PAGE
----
One hundred and thirty‐seven patients with sports‐related facial fractures were reviewed. These made up 16.3% of 839 patients with facial fractures seen at the Department of Plastic and Reconstructive Surgery, Royal Adelaide Hospital, between June 1989 and June 1992. Males made up 93.4% of patients and 89.1% were aged below 35 years. There was an intent to injure in 11%. Australian Rules football was the causative sport in 52.6%, all the injuries being the result of human contact. Orbitozygomatic fractures were the most frequently observed overall (62%) as well as in Australian Football (58.3%). Cricket contributed to 14.6%, the ball being the agent of injury in all but one of the patients. Horse‐riding injuries were the most severe. 89.1% of the patients required surgery and hospital stays ranged from 0 to 18 days with an average stay of 4.7 days. Sports activities, although a significant source of enjoyment, are a significant cause of facial fractures with their attendant morbidity.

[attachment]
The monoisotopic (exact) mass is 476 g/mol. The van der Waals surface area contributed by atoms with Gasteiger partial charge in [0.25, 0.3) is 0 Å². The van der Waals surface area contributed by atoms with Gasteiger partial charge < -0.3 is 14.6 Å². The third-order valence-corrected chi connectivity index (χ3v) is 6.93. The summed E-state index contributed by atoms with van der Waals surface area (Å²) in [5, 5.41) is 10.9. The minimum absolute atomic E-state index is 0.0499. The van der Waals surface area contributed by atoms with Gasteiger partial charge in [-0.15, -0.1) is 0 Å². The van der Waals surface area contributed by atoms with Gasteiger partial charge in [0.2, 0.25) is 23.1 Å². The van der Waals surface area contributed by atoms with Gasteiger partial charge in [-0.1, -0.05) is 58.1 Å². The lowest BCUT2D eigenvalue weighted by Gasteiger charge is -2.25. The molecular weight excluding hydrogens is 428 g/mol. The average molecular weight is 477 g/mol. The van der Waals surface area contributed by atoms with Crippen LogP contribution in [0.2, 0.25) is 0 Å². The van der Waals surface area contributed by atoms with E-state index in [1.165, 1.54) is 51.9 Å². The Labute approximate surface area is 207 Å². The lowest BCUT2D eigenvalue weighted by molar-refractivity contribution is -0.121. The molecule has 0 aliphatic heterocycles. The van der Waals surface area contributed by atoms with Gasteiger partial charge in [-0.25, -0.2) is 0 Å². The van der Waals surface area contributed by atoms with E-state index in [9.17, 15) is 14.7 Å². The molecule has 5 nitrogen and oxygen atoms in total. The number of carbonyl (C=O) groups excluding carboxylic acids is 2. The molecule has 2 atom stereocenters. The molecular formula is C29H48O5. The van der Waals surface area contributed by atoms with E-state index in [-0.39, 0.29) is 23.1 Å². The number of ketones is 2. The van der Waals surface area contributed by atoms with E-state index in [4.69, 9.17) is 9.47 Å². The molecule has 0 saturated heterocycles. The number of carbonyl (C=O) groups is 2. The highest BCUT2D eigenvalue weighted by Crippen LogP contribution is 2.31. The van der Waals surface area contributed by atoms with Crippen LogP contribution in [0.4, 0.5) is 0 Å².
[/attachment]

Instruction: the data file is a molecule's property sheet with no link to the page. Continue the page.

|Number of pages||6|
|Journal||Australian and New Zealand Journal of Surgery|
|Publication status||Published - 1993|
- Department of Plastic and Reconstructive Surgery
- facial fractures
- Royal Adelaide Hospital
- SA SOOO